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(Photo: Mint)
(Photo: Mint)

DMart converts 2 Mumbai stores into fulfilment centres to cater to e-commerce demand

The stores are in Mira Road and Kalyan. Both these locations have an alternate DMart store within 4 kms, says the retail chain

New Delhi: Avenue Supermarts Ltd, which owns and operates supermarket chain DMart, has closed two of its retail stores in Mumbai and converted them into fulfilment centres to cater to its growing e-commerce business in the city.

The company opened six new DMart stores during the July-September quarter this fiscal taking its store count to 220 with total retail business area of 8.20 million sq. ft across Maharashtra, Gujarat, Daman, Andhra Pradesh, Karnataka, Telangana, Tamil Nadu, Madhya Pradesh, Rajasthan, NCR, Chhattisgarh and Punjab., Avenue Supermarts said in a regulatory filing.

Besides, D-Mart has also expanded its e-commerce operations in select pin codes of Pune City.

"We have closed two of our Mumbai stores for customers and converted them into fulfilment centres (FC) for our ECommerce business. One each in Mira Road and Kalyan," said Avenue Supermarts CEO & Managing Director Neville Noronha.

Both these locations have an alternate DMart store within four kilometres, he added.

"We continue to increase our footprint in Mumbai Metropolitan Region covering additional pin codes. Mira Road and Kalyan FC addition were to deepen our reach and serve customers better in these regions. We have also expanded our E-Commerce operations in select pin codes of Pune City," he said. About its brick and mortar retail business, the company said, "Footfalls are getting better and basket values are reducing month over month."

"Lockdown restrictions due to Covid-19 were further eased during this quarter. Within the continued uncertainty from Covid-19, our business has seen improvement and it continues to gradually progress towards prepandemic levels. Month-on-Month sales have improved during this quarter – August was better than July and September was better than August. The highlight being that footfalls continue to be significantly lower than pre-Covid levels but basket values are significantly higher than pre-Covid levels. Both these data points are trending towards pre-Covid levels. Footfalls are getting better and basket values are reducing month over month," said Noronha.

"Two years and older DMart stores did 87.5% of September 2019 sales in the month of September 2020. We have a total of 158 stores which are 2 years or older. Since August, most of our stores are operating at pre-Covid operating hours and some stores are operating longer hours than before Covid-19. Longer hours are to improve social distancing and giving more options to our shoppers," he added.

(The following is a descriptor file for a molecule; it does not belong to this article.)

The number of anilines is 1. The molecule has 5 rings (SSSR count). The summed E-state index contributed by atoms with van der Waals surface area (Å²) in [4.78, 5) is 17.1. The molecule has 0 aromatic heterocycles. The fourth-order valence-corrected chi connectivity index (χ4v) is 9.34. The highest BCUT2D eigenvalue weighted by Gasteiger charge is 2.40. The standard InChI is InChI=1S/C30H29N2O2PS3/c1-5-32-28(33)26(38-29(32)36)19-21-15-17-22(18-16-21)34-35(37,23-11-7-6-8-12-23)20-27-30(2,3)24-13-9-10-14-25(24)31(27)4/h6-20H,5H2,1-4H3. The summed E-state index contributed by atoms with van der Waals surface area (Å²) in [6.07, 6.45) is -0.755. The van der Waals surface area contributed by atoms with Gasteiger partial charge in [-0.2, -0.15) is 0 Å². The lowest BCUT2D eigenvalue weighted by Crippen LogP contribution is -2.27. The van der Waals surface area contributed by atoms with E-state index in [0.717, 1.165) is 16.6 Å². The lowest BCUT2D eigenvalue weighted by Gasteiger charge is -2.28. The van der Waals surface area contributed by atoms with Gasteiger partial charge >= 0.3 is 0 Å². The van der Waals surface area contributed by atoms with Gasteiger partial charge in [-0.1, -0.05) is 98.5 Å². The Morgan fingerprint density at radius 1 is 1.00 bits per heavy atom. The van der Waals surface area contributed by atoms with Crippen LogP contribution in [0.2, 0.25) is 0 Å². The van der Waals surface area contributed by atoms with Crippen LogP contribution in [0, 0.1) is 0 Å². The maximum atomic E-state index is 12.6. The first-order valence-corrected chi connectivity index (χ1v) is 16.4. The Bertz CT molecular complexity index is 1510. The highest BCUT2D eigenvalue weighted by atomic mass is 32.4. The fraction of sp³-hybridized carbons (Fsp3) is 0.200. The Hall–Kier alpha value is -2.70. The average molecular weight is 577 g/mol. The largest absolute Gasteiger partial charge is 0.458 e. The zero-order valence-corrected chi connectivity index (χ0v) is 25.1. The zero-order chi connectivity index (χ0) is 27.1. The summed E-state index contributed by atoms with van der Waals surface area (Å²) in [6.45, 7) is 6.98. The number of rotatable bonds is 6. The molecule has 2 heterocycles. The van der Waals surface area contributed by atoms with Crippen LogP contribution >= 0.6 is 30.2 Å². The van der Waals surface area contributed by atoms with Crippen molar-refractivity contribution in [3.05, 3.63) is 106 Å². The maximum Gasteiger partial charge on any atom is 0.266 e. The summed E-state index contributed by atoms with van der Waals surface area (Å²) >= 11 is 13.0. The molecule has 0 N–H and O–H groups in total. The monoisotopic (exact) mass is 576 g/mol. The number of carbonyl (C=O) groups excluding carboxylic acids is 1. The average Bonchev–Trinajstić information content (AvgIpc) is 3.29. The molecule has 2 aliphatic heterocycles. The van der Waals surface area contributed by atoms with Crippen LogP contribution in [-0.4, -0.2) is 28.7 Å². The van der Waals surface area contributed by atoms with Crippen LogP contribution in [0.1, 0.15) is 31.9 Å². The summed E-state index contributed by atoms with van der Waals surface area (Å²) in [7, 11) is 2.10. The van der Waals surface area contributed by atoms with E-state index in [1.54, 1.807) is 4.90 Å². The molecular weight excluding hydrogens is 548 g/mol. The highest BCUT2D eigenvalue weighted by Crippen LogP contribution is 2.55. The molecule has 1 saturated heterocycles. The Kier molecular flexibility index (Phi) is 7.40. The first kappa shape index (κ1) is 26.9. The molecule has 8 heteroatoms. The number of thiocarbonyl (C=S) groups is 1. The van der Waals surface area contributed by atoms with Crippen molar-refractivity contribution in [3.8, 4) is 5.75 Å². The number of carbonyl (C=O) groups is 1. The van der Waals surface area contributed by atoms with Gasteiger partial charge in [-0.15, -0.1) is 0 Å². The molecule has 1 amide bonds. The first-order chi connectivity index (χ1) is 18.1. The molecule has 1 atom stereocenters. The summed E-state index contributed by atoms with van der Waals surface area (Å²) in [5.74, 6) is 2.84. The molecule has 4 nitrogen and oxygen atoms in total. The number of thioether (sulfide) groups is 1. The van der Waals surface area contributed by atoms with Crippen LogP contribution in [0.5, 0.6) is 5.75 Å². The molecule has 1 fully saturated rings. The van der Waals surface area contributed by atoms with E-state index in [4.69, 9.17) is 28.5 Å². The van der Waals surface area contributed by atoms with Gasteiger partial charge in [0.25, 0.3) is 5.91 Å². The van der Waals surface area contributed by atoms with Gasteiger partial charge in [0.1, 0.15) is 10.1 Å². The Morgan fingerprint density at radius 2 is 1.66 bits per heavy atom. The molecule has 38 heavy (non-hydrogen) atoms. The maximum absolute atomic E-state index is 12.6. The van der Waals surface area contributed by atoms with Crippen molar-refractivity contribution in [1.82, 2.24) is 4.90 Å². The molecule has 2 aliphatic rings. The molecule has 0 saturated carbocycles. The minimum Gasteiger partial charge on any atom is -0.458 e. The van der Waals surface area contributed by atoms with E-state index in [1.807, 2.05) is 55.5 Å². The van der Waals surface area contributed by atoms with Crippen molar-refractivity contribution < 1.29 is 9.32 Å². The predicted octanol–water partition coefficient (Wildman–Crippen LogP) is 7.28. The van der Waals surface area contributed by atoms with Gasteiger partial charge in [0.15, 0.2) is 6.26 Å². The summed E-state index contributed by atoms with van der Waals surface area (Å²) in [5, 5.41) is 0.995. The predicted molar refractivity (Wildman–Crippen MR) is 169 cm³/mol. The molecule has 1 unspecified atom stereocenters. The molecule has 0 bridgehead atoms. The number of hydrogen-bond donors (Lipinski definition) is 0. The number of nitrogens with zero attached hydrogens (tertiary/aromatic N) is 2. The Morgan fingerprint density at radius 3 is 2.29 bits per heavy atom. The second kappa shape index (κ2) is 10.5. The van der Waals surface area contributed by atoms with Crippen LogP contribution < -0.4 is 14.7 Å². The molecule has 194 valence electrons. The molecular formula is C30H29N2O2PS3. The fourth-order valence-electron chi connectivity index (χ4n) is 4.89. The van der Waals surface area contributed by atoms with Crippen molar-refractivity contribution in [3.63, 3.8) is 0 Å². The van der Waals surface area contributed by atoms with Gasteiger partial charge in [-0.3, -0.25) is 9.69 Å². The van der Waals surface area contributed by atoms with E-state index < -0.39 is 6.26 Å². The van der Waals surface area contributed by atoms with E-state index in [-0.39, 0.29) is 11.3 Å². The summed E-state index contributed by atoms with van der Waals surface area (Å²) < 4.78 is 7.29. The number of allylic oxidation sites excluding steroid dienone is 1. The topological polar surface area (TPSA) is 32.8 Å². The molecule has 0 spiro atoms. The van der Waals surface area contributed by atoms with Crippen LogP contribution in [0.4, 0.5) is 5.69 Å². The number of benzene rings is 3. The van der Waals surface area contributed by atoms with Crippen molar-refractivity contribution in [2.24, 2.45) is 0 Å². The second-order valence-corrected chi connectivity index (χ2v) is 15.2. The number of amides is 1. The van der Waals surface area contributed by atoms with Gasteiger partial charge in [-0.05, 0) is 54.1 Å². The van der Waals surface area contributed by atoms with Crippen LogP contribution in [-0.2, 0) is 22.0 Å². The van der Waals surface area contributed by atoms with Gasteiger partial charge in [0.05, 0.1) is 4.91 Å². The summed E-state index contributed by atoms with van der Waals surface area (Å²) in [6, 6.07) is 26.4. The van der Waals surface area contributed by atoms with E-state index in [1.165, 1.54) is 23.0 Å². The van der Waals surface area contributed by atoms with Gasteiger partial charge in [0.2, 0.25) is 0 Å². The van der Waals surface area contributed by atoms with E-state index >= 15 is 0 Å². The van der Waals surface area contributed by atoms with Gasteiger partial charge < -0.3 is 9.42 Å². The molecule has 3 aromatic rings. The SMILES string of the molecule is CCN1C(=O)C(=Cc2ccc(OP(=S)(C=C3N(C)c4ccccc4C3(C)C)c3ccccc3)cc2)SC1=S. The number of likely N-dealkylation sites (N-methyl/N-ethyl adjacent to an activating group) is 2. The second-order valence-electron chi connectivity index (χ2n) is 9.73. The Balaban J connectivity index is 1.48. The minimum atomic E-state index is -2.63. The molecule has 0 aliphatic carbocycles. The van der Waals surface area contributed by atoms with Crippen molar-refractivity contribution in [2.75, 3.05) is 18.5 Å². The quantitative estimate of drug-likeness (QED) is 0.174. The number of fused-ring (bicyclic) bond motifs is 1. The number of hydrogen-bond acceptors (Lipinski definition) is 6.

The company last week reported a 38.46 per cent decline in its profit after tax to 198.53 crore in the July-September quarter as against 322.63 crore of the corresponding quarter last fiscal.

Its revenue from operation in the second quarter of FY2020-21 was down 11.42 per cent at 5,306.20 crore against 5,990.78 crore in the year-ago period.

As restrictions were further eased during this quarter, its business has seen improvement and it continues to gradually progress towards pre-pandemic levels.

Month-on-month sales have improved during this quarter – August was better than July and September was better than August.

"Since August, most of our stores are operating at pre-COVID operating hours and some stores are operating longer hours than before COVID-19. Longer hours are to improve social distancing and giving more options to our shoppers," he said. While talking about the FMCG and staples demand, DMart said it was “robust". “September 2020 sales of all stores exceeded September 2019 sales for FMCG and Staples while General Merchandise and Garments did lesser sales in the same period. However, discretionary consumption has seen significant improvement over Q1FY21," it said. General merchandise and apparel business contributed 22.7 per cent to the revenue during July-September as compared to 27.3 per cent of the corresponding period last fiscal and said it was "encouraging".

"We couldn’t sell this category of products for nearly 2 months of Q1FY21 due to regulatory restrictions and once permitted we did insignificant sales due to tightening of discretionary spend by consumers," the retail chain said.

"The progress of the pandemic and its impact on consumer spending during the festival period will determine our financial performance for the next quarter. While large suppliers and FMCG business is trending better on sales as well as supplies, supply chains and manufacturing in the non FMCG SME sector will take some time to get back to pre-Covid levels. Longer lead times, a slower response to immediate demand and the biggest festivals so close on the anvil would be more complicated for the non FMCG SME sector. We are providing all necessary support and it’s a matter of time to get all back on schedule. We are glad to state that conversations are now moving from lack of demand to shortage of supplies in these categories," the retail chain added.

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